Kriss Akabusi
John Regis, Kriss Akabusi, Du'aine Ladejo and David Grindley of Great Britain hold the Union flag after their victory in the 4x400 metres Relay event during the European Cup final at the Olympic Stadium in Rome. Getty Images

All Britons should be proud to be part of a country made up of a range of diverse cultures, unified under the same flag and by the same anthem. You may be English, Scottish, Indian or Nigerian – but you can still be British.

It might be a 'generational thing' but my strong sense of British identity developed when growing up in foster care in the late baby-boomer years of the late 1960s. Racism was overt and, as a minority, the realisation of being different from the masses was threatening. As a group of diverse children in the children's home, we were taught deference and respect for authority and tradition, leading me to develop a strong national allegiance to Queen and country.

With 65 million people in the UK and counting, a key to our continued success will be our ability to remain united, while celebrating our similarities rather than our differences. The calls for England to have its own national anthem concerns me. It could be something that leads to the potential dissolution of the union. Extreme? Perhaps. But it is possible to argue that this is the thin edge of the wedge.

What starts with the introduction of an English national anthem could end with an insurgence of English nationalism

The removal of any unifying forces could leave the way open for destructive nationalistic tendencies. What starts with the introduction of an English national anthem could end with an insurgence of English nationalism, threatening the union itself. A Pandora's box could be opened once we focus on our differences and not our similarities.

Due to its size (England has a population of 53 million), heightened English nationalism would not only pose a danger to Scotland, Wales and Northern Ireland, but it could also threaten the unity of England itself. After all, once England has differentiated itself from the rest of the UK, will it begin to differentiate among its own sub-groups with potentially disastrous consequences? Cornwall, Yorkshire and Northumberland, to name but a few, all have strong regional claims, and the possibility that so many years of unity and inclusivity could quickly unravel is too great a risk to take.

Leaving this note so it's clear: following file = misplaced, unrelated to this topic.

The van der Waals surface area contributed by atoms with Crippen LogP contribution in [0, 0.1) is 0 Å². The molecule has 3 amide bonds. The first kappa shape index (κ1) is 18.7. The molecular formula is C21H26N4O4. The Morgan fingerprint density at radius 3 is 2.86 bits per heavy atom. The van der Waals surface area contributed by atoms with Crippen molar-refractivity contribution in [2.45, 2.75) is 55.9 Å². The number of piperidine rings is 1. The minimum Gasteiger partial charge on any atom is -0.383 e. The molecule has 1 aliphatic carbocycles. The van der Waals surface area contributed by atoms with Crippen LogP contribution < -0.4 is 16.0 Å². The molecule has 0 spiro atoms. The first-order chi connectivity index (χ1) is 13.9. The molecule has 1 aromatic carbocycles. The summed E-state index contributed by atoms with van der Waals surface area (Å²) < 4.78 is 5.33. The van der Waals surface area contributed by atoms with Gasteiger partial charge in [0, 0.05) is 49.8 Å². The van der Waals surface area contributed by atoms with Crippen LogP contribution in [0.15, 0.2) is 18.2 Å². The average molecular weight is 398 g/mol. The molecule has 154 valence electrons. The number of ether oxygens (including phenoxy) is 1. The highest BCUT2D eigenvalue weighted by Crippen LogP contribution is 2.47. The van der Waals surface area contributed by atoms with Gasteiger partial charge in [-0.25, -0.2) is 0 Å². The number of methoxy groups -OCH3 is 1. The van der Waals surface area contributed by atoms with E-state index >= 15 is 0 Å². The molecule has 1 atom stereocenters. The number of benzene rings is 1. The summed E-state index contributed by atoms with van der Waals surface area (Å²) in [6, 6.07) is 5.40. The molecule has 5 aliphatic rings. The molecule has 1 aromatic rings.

One of the beautiful things about living in the UK is the ability to travel from one end of the country, through various regions, to the other with no threat to life, limb or liberty. However, this will be under threat if nationalist tendencies lead to a growth of regional sensibilities.

At this point, it is certainly worth remembering Mike Tyson's infamous words, "Strategy, strategy – everyone has a strategy until they get a smack in the mouth." We could say the same for unity; we will remain united, until we get a smack in the mouth.

It is fair to argue that this argument might be straying towards the extreme and that there is little actual danger in promoting an alternative song for England. However, the national anthem is more than just a song. It is a tool for national engagement and motivation, factors that are crucial to the success of any country.

Kriss Akabusi
Kriss Akabusi won a silver medal at the 1984 Olympic Games in California, USA. Getty Images

The reason for this is psychological. As human beings, we are tribal, naturally clustering in groups. It all stems from our need for survival and belonging, as Maslow identified in his hierarchy of needs. For me, the national anthem is an emblem of our enduring success as a collective group.

We know that to be part of something bigger than ourselves helps promote our survival. That feeling of belonging drives our performance. In my experience of coaching businesses, the ones that succeed are the ones that develop a strong culture, a unifying dream and an organising principle for workers to share.

A state needs to ensure that all citizens develop a sense of belonging, and one way of doing this is to provide unifying forces and principles that all citizens share in common, such as flags, anthems and systems of government.

The potential success that comes from a true feeling of belonging is immense. When I was competing, the proudest moments were those when I represented Great Britain in the World Championships and the Olympics, and nothing can replace the feeling of competing for a whole community.

However, to argue against self, I also represented England at the Commonwealth Games, where 'Land of Hope and Glory' is used as the English anthem. I was equally proud to compete under the English banner and it was refreshing to see the flag of St George fly alongside the insignia of Scotland, Ireland and Wales – so are my fears misplaced?

Perhaps children today with different experiences, who have grown up in a more global, individualistic world, would not feel pressured to choose between being British or English, and perhaps the perceived growth of nationalism would be diminished in the hands of more globally-minded individuals. Maybe to them, an English national anthem would be 'just a song'.

However, the prospect still reminds me of Yeats' famous words: 'Things fall apart; the centre cannot hold'. Our strength and survival rely on remaining a United Kingdom. We are better as a union, and England, as the biggest slice of the pie, has a responsibility to lead by example. If you disintegrate into conflict, you disintegrate into chaos.

Kriss Akabusi MBE is an Olympian, and retired British track and field athlete. Now CEO of The Akabusi Company, Kriss is a corporate speaker, executive coach, and works with businesses to support them through transitional change. Kriss is also Chairman of The Akabusi Charitable Trust, which works to create employment opportunities for young NEETs in the UK. Follow Kriss on Twitter @KrissAkabusi